Interesting....please explain on here or PM me as I am currently looking at selling my house. I am looking to just "break even" as I probably paid a little too much during the '08 dealings.
It effectively means that any interest you pay on your mortgage isn't part of your basis. Example...

You buy a home for the purchase price of $200,000. You add a deck for $10,000. You remodel the kitchen for $20,000. You live there for 10 years and pay someone to cut the grass for $1,000 a year ($10,000). Over the 10 years, you pay $75,000 in interest on your original loan. You sell the house for $350,000.

Your cost basis is $230,000 (less any depreciation, a separate topic). You cannot count the "routine maintenance" (the lawn guy) or the interest you paid on your loan in your cost basis. So you sell for $350,000, cost basis is $230,000, your gain is $120,000.
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Old 06-09-2015, 09:39 AM
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Originally Posted by fishocean View Post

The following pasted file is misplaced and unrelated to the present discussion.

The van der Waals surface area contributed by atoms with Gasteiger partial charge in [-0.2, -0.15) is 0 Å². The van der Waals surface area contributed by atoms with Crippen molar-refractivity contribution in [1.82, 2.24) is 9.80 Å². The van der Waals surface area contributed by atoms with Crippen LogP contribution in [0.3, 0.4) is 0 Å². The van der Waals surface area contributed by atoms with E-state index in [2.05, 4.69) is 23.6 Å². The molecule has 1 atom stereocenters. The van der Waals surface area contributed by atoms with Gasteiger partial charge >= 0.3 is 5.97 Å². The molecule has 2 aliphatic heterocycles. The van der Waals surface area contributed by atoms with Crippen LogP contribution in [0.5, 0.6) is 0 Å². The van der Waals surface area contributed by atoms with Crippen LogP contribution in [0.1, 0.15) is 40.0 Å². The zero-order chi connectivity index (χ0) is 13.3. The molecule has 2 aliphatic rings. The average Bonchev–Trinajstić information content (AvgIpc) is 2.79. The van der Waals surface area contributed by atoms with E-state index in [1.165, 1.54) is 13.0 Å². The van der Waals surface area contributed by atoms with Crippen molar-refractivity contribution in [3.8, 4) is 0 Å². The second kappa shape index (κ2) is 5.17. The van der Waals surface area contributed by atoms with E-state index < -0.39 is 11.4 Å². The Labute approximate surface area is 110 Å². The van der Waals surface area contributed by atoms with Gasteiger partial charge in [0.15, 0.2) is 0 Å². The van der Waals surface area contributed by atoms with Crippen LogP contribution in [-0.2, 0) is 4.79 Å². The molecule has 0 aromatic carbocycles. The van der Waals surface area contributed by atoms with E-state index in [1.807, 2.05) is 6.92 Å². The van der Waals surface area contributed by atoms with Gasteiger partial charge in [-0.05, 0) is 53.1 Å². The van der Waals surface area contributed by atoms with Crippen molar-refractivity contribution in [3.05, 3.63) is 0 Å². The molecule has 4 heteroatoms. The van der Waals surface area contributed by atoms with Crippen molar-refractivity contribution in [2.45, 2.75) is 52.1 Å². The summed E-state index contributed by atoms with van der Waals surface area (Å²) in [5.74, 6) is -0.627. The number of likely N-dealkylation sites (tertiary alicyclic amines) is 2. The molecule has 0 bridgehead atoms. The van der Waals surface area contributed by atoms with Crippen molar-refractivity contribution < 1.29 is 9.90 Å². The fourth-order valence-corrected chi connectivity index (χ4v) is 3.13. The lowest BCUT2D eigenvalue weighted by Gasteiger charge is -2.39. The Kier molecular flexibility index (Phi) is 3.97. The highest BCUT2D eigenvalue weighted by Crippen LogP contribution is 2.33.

Spend the money and talk to an accountant. Will save u dollars in the end
+1. I'm officially boycotting all tax threads. I'm not giving out free tax advice and either should anyone else who does not know all the facts, most of which are never fully disclosed on the forums. You get what you pay for, which also applies to free tax advice.
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Old 06-09-2015, 10:58 AM
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Originally Posted by Ronn Burgandy View Post
It effectively means that any interest you pay on your mortgage isn't part of your basis. Example...